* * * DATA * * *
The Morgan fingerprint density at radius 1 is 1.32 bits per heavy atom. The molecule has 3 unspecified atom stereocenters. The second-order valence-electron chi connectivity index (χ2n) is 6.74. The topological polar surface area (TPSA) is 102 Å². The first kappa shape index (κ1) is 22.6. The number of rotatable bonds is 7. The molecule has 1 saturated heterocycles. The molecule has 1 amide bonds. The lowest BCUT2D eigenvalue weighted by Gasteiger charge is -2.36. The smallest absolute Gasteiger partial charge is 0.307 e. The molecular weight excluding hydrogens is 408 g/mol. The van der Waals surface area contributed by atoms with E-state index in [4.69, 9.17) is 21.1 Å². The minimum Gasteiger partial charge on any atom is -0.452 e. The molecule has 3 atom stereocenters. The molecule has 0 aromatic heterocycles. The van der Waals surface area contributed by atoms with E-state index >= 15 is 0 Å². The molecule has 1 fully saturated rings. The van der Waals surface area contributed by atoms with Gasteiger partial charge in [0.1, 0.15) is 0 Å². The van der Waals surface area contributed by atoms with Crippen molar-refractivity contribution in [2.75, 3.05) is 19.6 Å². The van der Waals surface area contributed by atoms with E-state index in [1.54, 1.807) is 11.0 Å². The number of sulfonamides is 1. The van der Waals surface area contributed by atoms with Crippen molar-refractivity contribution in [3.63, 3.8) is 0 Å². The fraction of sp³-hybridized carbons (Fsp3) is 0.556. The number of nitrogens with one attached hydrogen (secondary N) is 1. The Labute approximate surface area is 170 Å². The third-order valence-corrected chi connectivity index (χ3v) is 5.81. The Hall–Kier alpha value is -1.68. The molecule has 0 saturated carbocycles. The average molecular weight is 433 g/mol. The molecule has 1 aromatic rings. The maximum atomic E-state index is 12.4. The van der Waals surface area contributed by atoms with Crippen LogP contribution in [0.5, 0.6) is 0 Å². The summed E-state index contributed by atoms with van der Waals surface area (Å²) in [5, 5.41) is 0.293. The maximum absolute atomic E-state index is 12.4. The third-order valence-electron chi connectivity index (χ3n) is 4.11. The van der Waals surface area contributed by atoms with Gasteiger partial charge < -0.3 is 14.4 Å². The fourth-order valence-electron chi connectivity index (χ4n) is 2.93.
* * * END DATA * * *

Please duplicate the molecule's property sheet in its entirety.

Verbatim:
The Morgan fingerprint density at radius 1 is 1.32 bits per heavy atom. The molecule has 3 unspecified atom stereocenters. The second-order valence-electron chi connectivity index (χ2n) is 6.74. The topological polar surface area (TPSA) is 102 Å². The first kappa shape index (κ1) is 22.6. The number of rotatable bonds is 7. The molecule has 1 saturated heterocycles. The molecule has 1 amide bonds. The lowest BCUT2D eigenvalue weighted by Gasteiger charge is -2.36. The smallest absolute Gasteiger partial charge is 0.307 e. The molecular weight excluding hydrogens is 408 g/mol. The van der Waals surface area contributed by atoms with E-state index in [4.69, 9.17) is 21.1 Å². The minimum Gasteiger partial charge on any atom is -0.452 e. The molecule has 3 atom stereocenters. The molecule has 0 aromatic heterocycles. The van der Waals surface area contributed by atoms with E-state index >= 15 is 0 Å². The molecule has 1 fully saturated rings. The van der Waals surface area contributed by atoms with Gasteiger partial charge in [0.1, 0.15) is 0 Å². The van der Waals surface area contributed by atoms with Crippen molar-refractivity contribution in [2.75, 3.05) is 19.6 Å². The van der Waals surface area contributed by atoms with E-state index in [1.54, 1.807) is 11.0 Å². The number of sulfonamides is 1. The van der Waals surface area contributed by atoms with Crippen molar-refractivity contribution in [3.63, 3.8) is 0 Å². The fraction of sp³-hybridized carbons (Fsp3) is 0.556. The number of nitrogens with one attached hydrogen (secondary N) is 1. The Labute approximate surface area is 170 Å². The third-order valence-corrected chi connectivity index (χ3v) is 5.81. The Hall–Kier alpha value is -1.68. The molecule has 0 saturated carbocycles. The average molecular weight is 433 g/mol. The molecule has 1 aromatic rings. The maximum atomic E-state index is 12.4. The van der Waals surface area contributed by atoms with Crippen LogP contribution in [0.5, 0.6) is 0 Å². The summed E-state index contributed by atoms with van der Waals surface area (Å²) in [5, 5.41) is 0.293. The maximum absolute atomic E-state index is 12.4. The third-order valence-electron chi connectivity index (χ3n) is 4.11. The van der Waals surface area contributed by atoms with Gasteiger partial charge < -0.3 is 14.4 Å². The fourth-order valence-electron chi connectivity index (χ4n) is 2.93.